Diabetes as a risk factor for dementia and mild cognitive impairment: a meta-analysis of longitudinal studies


  • Funding: This work was supported by funding from the government of Sichuan Province of China (2010FZ0061), Health Department in the government of Sichuan Province, the government of Mianyang City (09s001) and The Third Hospital of Mianyang.

  • Conflict of interest: None.

Huacong Deng, Department of Endocrinology, The First Affiliated Hospital, Chongqing Medical University, Chongqing 400016, China. Email: huanghj_319@yahoo.cn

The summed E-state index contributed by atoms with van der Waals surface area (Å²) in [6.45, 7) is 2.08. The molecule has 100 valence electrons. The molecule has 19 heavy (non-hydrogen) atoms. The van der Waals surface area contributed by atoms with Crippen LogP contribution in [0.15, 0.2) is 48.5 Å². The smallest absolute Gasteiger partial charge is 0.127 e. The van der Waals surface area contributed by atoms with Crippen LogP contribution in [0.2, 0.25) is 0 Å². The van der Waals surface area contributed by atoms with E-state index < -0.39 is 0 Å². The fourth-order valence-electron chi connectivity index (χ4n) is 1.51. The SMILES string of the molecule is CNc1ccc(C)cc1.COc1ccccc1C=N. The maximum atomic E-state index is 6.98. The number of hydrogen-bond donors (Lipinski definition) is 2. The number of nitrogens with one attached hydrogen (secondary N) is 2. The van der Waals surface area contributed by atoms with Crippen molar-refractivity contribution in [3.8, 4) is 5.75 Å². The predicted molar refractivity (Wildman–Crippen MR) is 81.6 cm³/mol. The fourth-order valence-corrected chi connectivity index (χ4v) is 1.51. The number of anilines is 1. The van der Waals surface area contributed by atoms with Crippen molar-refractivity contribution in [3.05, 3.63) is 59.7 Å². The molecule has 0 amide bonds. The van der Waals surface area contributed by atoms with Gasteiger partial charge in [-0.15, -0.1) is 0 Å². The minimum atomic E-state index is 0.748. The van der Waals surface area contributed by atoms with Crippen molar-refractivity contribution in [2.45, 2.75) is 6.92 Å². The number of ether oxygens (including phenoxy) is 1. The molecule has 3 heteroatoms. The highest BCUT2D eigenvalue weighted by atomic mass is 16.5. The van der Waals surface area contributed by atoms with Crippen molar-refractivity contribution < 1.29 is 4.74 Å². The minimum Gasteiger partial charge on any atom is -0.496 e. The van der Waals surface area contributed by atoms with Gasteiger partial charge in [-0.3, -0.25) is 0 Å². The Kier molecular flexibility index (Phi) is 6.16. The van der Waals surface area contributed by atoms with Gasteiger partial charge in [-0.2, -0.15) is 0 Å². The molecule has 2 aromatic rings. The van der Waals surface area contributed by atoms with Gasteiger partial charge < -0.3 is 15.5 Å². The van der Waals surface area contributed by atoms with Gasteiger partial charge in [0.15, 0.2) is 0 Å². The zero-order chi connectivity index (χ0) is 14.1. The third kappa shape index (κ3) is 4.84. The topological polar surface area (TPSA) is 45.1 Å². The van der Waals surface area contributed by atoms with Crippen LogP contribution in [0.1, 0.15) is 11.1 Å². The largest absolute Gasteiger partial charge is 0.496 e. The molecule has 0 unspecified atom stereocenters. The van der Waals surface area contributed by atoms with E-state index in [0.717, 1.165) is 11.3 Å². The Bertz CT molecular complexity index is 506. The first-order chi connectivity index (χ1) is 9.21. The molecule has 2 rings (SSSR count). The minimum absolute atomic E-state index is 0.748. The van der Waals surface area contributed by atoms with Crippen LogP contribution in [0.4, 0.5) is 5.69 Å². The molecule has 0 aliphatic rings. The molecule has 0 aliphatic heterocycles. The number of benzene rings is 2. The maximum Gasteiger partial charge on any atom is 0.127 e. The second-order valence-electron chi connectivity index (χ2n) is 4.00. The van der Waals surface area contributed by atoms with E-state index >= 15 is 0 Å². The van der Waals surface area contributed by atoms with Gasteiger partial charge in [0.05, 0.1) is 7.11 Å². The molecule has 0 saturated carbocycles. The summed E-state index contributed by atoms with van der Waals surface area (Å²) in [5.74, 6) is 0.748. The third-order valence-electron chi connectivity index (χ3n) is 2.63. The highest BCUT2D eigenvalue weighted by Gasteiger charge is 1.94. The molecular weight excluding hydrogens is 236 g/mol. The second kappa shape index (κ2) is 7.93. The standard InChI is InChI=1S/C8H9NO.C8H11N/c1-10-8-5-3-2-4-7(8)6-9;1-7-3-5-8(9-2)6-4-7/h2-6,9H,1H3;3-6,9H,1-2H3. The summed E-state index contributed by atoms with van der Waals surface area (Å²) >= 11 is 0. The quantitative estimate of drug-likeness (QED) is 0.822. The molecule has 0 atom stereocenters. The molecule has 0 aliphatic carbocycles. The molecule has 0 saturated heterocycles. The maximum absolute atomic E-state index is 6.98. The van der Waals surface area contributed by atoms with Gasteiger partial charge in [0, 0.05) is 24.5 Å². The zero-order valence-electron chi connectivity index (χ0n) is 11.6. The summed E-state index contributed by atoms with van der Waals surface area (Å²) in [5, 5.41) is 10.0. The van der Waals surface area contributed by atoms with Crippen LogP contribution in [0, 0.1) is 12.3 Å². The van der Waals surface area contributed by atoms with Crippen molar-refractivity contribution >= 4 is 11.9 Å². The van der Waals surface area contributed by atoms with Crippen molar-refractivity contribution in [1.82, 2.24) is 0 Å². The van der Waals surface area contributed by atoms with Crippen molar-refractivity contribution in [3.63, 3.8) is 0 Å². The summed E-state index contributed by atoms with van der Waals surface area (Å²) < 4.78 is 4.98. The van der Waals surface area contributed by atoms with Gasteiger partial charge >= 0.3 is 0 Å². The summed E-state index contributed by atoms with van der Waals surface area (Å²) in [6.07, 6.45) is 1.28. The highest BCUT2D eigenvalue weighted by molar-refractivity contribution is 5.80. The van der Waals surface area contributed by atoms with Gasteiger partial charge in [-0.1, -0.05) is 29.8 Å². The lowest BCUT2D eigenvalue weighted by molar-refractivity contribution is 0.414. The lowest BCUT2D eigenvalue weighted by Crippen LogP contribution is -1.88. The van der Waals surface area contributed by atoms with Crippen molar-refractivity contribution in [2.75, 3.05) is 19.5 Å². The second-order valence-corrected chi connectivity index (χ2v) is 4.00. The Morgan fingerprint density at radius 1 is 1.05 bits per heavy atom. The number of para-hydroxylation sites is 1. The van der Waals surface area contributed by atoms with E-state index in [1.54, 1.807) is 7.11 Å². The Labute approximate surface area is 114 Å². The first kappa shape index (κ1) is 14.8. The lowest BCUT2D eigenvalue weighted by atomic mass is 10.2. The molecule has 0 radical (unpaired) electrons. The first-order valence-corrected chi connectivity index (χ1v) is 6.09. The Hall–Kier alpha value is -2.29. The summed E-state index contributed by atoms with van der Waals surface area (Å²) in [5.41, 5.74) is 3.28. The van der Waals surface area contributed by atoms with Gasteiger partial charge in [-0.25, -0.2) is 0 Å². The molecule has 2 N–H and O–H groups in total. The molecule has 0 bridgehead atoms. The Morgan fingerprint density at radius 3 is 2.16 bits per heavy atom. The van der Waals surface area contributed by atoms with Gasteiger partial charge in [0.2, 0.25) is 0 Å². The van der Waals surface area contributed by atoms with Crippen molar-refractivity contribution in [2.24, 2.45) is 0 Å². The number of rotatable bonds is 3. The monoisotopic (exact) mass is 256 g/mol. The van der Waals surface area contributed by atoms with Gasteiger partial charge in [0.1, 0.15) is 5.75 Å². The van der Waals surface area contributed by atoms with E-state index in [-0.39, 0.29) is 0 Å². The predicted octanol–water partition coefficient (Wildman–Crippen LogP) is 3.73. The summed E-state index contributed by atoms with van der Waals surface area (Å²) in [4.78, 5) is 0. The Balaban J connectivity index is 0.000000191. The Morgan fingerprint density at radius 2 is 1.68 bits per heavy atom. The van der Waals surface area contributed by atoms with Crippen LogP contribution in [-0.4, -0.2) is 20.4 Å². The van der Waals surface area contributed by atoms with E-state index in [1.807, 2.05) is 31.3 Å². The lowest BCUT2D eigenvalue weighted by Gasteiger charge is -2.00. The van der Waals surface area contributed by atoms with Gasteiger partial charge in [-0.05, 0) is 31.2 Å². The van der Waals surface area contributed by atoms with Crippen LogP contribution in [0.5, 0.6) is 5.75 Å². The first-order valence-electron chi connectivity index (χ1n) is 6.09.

This study examined the association of diabetes with the onset of dementia (including Alzheimer's disease (AD), vascular dementia (VD) and any dementia) and mild cognitive impairment (MCI) by using a quantitative meta-analysis of longitudinal studies. EMBASE and MEDLINE were searched for articles published up to December 2010. All studies that examined the relationship between diabetes and the onset of dementia or MCI were included. Pooled relative risks were calculated using fixed and random effects models. Nineteen studies met our inclusion criteria for this meta-analysis, and 6184 subjects with diabetes and 38 530 subjects without diabetes were included respectively. All subjects were without dementia or MCI at baseline. The quantitative meta-analysis showed that subjects with diabetes had higher risk for AD (relative risk (RR):1.46, 95% confidence interval (CI): 1.20–1.77), VD (RR: 2.48, 95% CI: 2.08–2.96), any dementia (RR: 1.51, 95% CI: 1.31–1.74) and MCI (RR: 1.21, 95% CI: 1.02–1.45) than those without. The quantitative meta-analysis showed that diabetes was a risk factor for incident dementia (including AD, VD and any dementia) and MCI.